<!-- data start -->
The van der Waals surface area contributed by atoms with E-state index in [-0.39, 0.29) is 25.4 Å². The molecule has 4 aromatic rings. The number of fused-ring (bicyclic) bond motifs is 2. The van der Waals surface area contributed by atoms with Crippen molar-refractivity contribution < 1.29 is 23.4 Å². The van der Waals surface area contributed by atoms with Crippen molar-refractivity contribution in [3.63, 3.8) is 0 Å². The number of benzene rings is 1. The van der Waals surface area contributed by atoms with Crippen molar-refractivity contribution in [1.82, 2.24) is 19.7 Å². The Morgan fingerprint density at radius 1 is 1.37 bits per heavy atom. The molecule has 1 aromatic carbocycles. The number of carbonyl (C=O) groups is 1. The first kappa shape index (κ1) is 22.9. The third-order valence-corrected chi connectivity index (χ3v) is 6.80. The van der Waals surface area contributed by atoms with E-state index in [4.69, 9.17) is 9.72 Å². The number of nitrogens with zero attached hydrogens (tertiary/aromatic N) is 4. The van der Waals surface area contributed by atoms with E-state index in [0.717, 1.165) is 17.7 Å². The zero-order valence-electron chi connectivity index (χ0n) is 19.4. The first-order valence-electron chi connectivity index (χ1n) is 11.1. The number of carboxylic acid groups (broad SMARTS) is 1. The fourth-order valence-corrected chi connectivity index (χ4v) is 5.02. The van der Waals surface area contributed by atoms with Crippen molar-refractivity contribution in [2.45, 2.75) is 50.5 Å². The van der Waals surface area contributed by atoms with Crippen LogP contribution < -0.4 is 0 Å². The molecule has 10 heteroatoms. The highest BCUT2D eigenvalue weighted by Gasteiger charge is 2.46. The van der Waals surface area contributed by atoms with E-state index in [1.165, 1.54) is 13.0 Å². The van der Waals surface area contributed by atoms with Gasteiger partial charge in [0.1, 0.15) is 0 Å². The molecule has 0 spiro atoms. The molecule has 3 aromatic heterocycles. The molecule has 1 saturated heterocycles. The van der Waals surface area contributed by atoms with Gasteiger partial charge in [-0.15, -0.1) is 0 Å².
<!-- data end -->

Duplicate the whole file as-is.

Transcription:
The van der Waals surface area contributed by atoms with E-state index in [-0.39, 0.29) is 25.4 Å². The molecule has 4 aromatic rings. The number of fused-ring (bicyclic) bond motifs is 2. The van der Waals surface area contributed by atoms with Crippen molar-refractivity contribution < 1.29 is 23.4 Å². The van der Waals surface area contributed by atoms with Crippen molar-refractivity contribution in [3.63, 3.8) is 0 Å². The number of benzene rings is 1. The van der Waals surface area contributed by atoms with Crippen molar-refractivity contribution in [1.82, 2.24) is 19.7 Å². The Morgan fingerprint density at radius 1 is 1.37 bits per heavy atom. The molecule has 1 aromatic carbocycles. The number of carbonyl (C=O) groups is 1. The first kappa shape index (κ1) is 22.9. The third-order valence-corrected chi connectivity index (χ3v) is 6.80. The van der Waals surface area contributed by atoms with E-state index in [4.69, 9.17) is 9.72 Å². The number of nitrogens with zero attached hydrogens (tertiary/aromatic N) is 4. The van der Waals surface area contributed by atoms with E-state index in [0.717, 1.165) is 17.7 Å². The zero-order valence-electron chi connectivity index (χ0n) is 19.4. The first-order valence-electron chi connectivity index (χ1n) is 11.1. The number of carboxylic acid groups (broad SMARTS) is 1. The fourth-order valence-corrected chi connectivity index (χ4v) is 5.02. The van der Waals surface area contributed by atoms with Crippen molar-refractivity contribution in [2.45, 2.75) is 50.5 Å². The van der Waals surface area contributed by atoms with Crippen LogP contribution < -0.4 is 0 Å². The molecule has 10 heteroatoms. The highest BCUT2D eigenvalue weighted by Gasteiger charge is 2.46. The van der Waals surface area contributed by atoms with E-state index in [1.165, 1.54) is 13.0 Å². The van der Waals surface area contributed by atoms with Gasteiger partial charge in [0.1, 0.15) is 0 Å². The molecule has 0 spiro atoms. The molecule has 3 aromatic heterocycles. The molecule has 1 saturated heterocycles. The van der Waals surface area contributed by atoms with Gasteiger partial charge in [-0.15, -0.1) is 0 Å².